Over the next couple months, we’re going to be focusing a lot on the Oilers crease.
Let’s start with the draft which has historically been a crapshoot when it comes to goaltenders. The unpredictability of the position coupled with varying psychological factors and a later development curve makes forecasting the future floor and ceiling of an 18 or 19-year-old netminder a daunting task, to say the least.
Andrei Vasilevskiy was the last first-rounder to really make an impact, and it still took the 19th overall pick in 2012 four seasons before he became a full-time NHLer. Some early picks used on goaltenders have worked out well in the past, Like Marc-Andre Fleury and Carey Price, while others, — Rick DiPietro and Pascal Leclaire, among others — weren’t quite “busts,” but they didn’t turn into anything near what many forecasters thought they would.
Because of this track-record of uncertainty, teams have really shied away from taking tendies in the early rounds of the draft despite how important, even crucial, it is for clubs to stock their system with quality netminders. Big-name free agent goalies rarely, if ever, hit the market, and acquiring a No. 1 through trade is nearly impossible — so hedging your bets at the draft and stocking the cupboards while hoping one of them pans out as your future starter is still the prominent route when it comes to acquiring crease talent.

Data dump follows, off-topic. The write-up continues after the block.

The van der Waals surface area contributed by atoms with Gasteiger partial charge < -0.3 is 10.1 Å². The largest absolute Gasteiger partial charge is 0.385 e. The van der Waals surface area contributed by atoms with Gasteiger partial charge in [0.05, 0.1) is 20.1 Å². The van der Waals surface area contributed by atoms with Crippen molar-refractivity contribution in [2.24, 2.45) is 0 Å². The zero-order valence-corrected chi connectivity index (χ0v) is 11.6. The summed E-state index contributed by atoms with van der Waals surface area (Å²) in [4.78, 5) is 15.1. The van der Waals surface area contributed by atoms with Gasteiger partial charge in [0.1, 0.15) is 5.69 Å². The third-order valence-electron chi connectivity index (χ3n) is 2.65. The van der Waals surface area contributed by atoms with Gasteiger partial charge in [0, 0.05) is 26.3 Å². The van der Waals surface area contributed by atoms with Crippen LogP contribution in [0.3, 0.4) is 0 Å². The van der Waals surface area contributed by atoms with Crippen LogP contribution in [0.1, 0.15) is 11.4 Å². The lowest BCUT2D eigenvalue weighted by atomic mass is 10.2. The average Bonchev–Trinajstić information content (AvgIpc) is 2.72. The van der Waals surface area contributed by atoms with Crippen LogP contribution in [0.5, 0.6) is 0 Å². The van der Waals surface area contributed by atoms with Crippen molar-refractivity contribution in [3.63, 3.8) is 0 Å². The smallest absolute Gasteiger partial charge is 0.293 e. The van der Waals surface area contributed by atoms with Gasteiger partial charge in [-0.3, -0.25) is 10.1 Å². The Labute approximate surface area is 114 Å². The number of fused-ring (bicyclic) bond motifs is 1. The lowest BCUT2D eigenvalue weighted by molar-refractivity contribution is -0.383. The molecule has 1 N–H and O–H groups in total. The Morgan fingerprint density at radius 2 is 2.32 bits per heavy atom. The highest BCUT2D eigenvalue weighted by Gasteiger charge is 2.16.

Despite no clear-cut top choice, the Oilers will have a number of solid options to take a swing at this weekend in Dallas, and several have the potential to join the likes of Stuart Skinner and Dylan Wells as part of the next draft-acquired wave of goaltenders to join the team’s prospect ranks.
Here are a few of the best options available in goal this year, in no particular order:
Olivier Rodrigue, Drummondville, QMJHL — NHL Central Scouting No. 1 (North American goalies)
NHL Central Scouting Says: Rodrigue (6-foot-1, 159 pounds) can read the play well, offers controlled movements and his positional play is exceptional, according to Al Jensen of NHL Central Scouting. Though not a huge goalie, he plays bigger than his size and has great instincts. He went 31-16-2 with a 2.54 goals-against average, .903 save percentage and three shutouts in 53 games.